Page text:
One example of this is paper packaging producer GWP, which was one of the first companies to become accredited with the ISO 14000 policy that is an integral part of the EU’s Environmental Management Scheme. Consumers that purchase products that are packaged by these companies support the positive legislation that these companies follow [7,8].
One great example of a socially responsible package that provides benefits to all four areas of society is the PlantBottle that is being created by Coca Cola. This is a project by Coca Cola to replace their plastic bottles with ones made from plant based materials. It is currently more expensive to produce a Plant-Bottle than a typical plastic bottle, but Coca Cola has stated that it is the first step in reaching their goal of producing only sustainable bottles. Additionally, they hope to influence a sustainable change in the rest of the market. These bottles meet the ethical and philanthropic requirements of responsible packaging by drastically reduce the typical environmental footprint of plastic and limiting climate change. Economically these bottles allow for additional production jobs and with time may become cheaper to produce than the current bottles being used. Lastly, Coca Cola’s pioneering of this project as a hope to influence other plastic bottle producers meets the requirements for legal social responsibility. 
Beyond the packaging industry many other companies now put social responsibility as a priority and wear it as a badge of pride. Companies like Patagonia put emphasis on setting standards and monitoring working conditions in their factories. Ben and Jerry’s ice cream puts 7.5% of their yearly profits towards philanthropy. The Walt Disney Company encourages employees to donate time to local community organizations and has accrued 2.9 million volunteer hours since 2012. Apple now produces 99% of its packaging using recycled paper. These companies are all massive, successful companies that lead their industries [4,5]. They continue to prosper, even though time and money is used to help their employees and community. The products that they produce can be seen as socially responsible.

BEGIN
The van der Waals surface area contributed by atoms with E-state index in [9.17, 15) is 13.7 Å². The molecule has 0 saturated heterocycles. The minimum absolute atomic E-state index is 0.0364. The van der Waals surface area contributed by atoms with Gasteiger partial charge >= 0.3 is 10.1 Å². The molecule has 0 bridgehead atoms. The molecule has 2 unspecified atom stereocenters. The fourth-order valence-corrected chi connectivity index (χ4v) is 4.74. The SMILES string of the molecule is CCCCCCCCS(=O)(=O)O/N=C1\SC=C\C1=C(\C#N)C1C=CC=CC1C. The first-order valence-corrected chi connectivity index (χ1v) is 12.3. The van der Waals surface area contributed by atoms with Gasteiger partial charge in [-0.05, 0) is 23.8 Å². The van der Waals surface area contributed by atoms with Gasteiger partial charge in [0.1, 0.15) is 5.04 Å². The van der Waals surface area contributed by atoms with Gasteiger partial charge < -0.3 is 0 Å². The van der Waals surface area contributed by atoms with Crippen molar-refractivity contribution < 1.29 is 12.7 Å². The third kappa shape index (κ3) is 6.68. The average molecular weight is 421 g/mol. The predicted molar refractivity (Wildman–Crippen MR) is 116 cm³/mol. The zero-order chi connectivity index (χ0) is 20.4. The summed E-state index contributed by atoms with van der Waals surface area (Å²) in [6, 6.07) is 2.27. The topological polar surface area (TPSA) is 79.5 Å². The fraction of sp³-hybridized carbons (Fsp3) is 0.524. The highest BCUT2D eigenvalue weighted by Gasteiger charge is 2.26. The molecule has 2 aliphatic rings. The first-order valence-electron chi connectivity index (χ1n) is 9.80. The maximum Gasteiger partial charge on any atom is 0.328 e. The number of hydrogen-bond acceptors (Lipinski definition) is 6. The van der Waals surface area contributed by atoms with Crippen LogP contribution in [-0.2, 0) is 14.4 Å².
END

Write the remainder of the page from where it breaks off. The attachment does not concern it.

Corporate social responsibility is crucial for sustainable development in the future. The increasing world population and strain on the environment demand that companies become more involved in their local communities and environments. The packaging industry is very large and plays an important role on the world stage. By companies producing social responsible packaging they send the message that they believe in a long, sustainable future for generations to come.
 “Do Consumers Expect Companies to be Socially Responsible? The Impact of Corporate Social Responsibility on Buying Behavior (2005)”, by Lois Mohr and Deborah Webber.
 "Corporate Social Responsibility (CSR) (2019)", by James Chen.
 "Top 20 Corporate Social Responsibility Initiatives for 2017 (2017)", Nupur Vilas.
 "10 Companies That Still Use Child Labour (2019)", by Siôn Phillpott.
 “Ethics and Altruism: What Constitutes Socially Responsible Design? (2010)”, by Rachel Cooper.
 "Environmentally Friendly Packaging" (retrieved April 2019), by GWP Group.
 "Coca-Cola Company introduces bioplastic bottle (2009)", by Smart Packaging.